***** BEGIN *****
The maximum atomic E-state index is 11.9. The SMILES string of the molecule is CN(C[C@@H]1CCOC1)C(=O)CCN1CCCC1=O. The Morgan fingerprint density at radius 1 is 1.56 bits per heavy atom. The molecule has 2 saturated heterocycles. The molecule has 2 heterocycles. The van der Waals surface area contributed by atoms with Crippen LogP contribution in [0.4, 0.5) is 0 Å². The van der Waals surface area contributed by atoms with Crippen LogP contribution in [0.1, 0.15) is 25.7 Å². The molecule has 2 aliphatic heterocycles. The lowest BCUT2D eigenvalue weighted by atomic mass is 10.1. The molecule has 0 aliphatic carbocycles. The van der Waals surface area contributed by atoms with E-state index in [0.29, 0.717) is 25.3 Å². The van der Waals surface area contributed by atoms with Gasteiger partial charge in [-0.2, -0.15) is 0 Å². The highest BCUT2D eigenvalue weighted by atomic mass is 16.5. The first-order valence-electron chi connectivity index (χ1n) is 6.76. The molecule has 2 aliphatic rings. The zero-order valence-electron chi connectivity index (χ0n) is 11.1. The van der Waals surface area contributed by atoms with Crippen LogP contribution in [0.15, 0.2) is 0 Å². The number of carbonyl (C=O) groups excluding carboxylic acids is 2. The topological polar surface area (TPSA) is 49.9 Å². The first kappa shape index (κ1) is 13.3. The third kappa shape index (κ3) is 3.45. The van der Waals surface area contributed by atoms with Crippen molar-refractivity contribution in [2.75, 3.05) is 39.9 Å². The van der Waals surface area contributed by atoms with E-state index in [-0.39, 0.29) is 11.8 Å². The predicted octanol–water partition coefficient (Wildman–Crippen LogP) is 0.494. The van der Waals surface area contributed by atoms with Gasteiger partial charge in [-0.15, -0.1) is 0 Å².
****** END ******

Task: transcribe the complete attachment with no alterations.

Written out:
The maximum atomic E-state index is 11.9. The SMILES string of the molecule is CN(C[C@@H]1CCOC1)C(=O)CCN1CCCC1=O. The Morgan fingerprint density at radius 1 is 1.56 bits per heavy atom. The molecule has 2 saturated heterocycles. The molecule has 2 heterocycles. The van der Waals surface area contributed by atoms with Crippen LogP contribution in [0.4, 0.5) is 0 Å². The van der Waals surface area contributed by atoms with Crippen LogP contribution in [0.1, 0.15) is 25.7 Å². The molecule has 2 aliphatic heterocycles. The lowest BCUT2D eigenvalue weighted by atomic mass is 10.1. The molecule has 0 aliphatic carbocycles. The van der Waals surface area contributed by atoms with E-state index in [0.29, 0.717) is 25.3 Å². The van der Waals surface area contributed by atoms with Gasteiger partial charge in [-0.2, -0.15) is 0 Å². The highest BCUT2D eigenvalue weighted by atomic mass is 16.5. The first-order valence-electron chi connectivity index (χ1n) is 6.76. The molecule has 2 aliphatic rings. The zero-order valence-electron chi connectivity index (χ0n) is 11.1. The van der Waals surface area contributed by atoms with Crippen LogP contribution in [0.15, 0.2) is 0 Å². The number of carbonyl (C=O) groups excluding carboxylic acids is 2. The topological polar surface area (TPSA) is 49.9 Å². The first kappa shape index (κ1) is 13.3. The third kappa shape index (κ3) is 3.45. The van der Waals surface area contributed by atoms with Crippen molar-refractivity contribution in [2.75, 3.05) is 39.9 Å². The van der Waals surface area contributed by atoms with E-state index in [-0.39, 0.29) is 11.8 Å². The predicted octanol–water partition coefficient (Wildman–Crippen LogP) is 0.494. The van der Waals surface area contributed by atoms with Gasteiger partial charge in [-0.15, -0.1) is 0 Å².